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(Paleo, AIP, GAPS, Wahls, Low-FODMAP)
“If you will stay close to nature, to its simplicity, to the small things hardly noticeable, those things can unexpectedly become great and immeasurable.”
~ Rainer Maria Rilke
This might be the simplest recipe I've ever prepared, and the most delicious. My friend Karen was raving about the decadence of duck, and I've been testing out different ways to prepare it ever since. My first efforts in the oven weren't very successful, so I decided to switch to a skillet. I scoured food magazines and cooking forums, gleaning various tips, and tried lots of different methods before settling on this combination. To me, it's perfection, yielding a crispy skin, tender meat, and plenty of duck fat leftover for future cooking projects. Added bonus? It's easy and fast to prepare.
Where to Buy Duck
- Local Harvest is a website that connects consumers with local farmers. Enter your zip code and the word “duck” in the search box, and see if there's anyone near you.
- D'artagnan is a brand you can sometimes find in grocery stores, but you can also directly from their website. All of their meat is antibiotic and hormone-free and sourced from sustainable and humane farms.
- US Wellness is an online meat provider that's a favorite in the paleo community. Their pastured duck breasts are frequently sold out, but it's always worth checking.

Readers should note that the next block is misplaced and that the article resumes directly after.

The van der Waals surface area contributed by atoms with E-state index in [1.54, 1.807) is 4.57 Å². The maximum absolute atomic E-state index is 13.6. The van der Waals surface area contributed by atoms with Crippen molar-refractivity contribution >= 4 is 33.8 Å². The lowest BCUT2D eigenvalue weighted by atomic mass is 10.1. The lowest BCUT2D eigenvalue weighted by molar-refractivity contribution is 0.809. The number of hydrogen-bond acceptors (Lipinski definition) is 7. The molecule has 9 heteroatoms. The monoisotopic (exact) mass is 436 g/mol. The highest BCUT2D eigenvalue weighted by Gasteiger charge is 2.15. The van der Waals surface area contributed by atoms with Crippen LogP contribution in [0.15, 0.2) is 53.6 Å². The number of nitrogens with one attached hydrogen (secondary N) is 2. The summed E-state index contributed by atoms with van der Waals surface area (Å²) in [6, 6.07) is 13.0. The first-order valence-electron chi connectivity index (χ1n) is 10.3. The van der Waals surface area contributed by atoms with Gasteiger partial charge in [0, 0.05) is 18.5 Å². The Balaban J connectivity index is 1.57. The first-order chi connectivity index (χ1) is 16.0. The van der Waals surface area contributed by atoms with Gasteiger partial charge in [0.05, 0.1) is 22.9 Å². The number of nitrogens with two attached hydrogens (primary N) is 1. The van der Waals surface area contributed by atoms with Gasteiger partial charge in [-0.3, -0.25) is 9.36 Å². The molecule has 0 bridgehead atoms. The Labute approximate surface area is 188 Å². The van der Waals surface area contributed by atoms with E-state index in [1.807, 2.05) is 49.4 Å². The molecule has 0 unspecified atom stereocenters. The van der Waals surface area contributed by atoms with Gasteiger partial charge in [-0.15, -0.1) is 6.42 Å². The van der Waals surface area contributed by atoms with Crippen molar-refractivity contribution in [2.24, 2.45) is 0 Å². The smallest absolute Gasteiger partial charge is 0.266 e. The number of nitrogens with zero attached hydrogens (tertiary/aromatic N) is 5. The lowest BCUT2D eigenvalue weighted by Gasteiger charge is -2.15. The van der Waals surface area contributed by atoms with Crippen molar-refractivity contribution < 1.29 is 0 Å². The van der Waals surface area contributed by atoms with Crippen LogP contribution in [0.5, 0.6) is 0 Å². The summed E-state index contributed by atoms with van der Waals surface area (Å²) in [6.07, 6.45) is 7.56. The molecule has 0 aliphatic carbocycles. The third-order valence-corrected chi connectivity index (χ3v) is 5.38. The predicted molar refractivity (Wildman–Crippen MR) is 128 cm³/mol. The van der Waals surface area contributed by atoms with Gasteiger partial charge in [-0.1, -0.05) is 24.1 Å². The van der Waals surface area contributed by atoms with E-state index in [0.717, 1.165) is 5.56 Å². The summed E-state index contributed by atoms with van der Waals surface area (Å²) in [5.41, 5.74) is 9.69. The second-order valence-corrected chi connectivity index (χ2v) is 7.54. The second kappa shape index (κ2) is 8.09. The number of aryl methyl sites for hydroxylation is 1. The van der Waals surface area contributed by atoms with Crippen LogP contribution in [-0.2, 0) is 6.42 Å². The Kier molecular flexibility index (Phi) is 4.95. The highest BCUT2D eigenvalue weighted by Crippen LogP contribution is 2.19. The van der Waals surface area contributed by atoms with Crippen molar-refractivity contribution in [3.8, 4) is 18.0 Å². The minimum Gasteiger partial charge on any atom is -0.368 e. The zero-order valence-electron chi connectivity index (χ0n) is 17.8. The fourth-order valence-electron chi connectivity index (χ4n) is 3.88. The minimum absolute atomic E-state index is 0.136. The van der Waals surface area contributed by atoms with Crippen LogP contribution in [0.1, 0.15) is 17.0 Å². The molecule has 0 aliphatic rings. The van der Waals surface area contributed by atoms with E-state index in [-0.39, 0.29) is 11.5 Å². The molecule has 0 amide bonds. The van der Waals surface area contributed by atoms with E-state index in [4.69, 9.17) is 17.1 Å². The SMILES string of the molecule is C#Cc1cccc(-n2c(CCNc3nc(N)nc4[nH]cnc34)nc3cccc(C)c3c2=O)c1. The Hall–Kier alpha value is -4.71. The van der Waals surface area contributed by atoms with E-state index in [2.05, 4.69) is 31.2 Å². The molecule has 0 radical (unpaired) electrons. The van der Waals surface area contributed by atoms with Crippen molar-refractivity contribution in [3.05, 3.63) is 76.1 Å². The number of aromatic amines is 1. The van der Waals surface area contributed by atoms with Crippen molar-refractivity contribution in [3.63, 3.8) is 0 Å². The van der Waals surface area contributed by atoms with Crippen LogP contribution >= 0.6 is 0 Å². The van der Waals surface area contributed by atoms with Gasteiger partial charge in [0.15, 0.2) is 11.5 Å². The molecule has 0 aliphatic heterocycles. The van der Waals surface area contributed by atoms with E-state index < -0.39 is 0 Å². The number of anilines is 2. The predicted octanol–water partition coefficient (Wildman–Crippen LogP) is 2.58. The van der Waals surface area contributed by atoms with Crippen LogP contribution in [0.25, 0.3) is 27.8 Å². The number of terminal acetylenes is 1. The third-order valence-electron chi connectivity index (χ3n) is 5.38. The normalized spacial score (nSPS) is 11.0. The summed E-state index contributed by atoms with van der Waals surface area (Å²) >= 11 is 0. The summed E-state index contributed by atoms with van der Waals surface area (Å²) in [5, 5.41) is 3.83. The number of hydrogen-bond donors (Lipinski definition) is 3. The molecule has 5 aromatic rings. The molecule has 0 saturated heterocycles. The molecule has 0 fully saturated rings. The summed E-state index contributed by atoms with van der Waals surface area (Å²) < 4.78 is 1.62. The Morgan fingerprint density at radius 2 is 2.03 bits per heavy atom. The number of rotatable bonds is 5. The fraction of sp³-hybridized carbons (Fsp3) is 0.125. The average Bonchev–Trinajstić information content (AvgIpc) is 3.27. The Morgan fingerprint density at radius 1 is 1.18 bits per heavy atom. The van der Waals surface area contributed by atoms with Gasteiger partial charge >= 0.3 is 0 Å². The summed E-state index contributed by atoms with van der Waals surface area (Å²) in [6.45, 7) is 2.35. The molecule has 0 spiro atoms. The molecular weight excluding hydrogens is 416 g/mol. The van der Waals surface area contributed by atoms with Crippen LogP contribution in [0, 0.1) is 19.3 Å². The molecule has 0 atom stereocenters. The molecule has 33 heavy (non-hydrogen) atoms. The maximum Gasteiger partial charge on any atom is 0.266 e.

2 duck breasts
- Pat duck breasts dry with a paper towel.
- Using a sharp knife, crosshatch the skin. (If you're not sure what this means, here's a picture.) You want to cut through the skin, but not so deep it cuts into the meat. The fat lies between the skin and the meat, and the crosshatch pattern allows it to render as it cooks.
- Sprinkle both sides of duck breasts with sea salt and then put them skin-side-down in a large, cold, dry skillet. Cover with a fat splatter guard, if you have one. Otherwise, leave the skillet uncovered.
- Turn heat to medium and set timer for 15 minutes. That’s approximately how long it takes for the fat to melt out from under the skin and into the pan, which allows the skin to turn crispy. It might take a few minutes less or a few minutes more, so keep an eye on it.
- Once the skin looks thin, golden and crispy, turn the duck breasts over and cook another 5 minutes.
- Remove from pan and allow to rest 5 minutes. Then carve into diagonal slices.
- Save the rendered fat to cook other things, and keep it stored in the refrigerator. Root vegetables are especially delicious cooked in duck fat.
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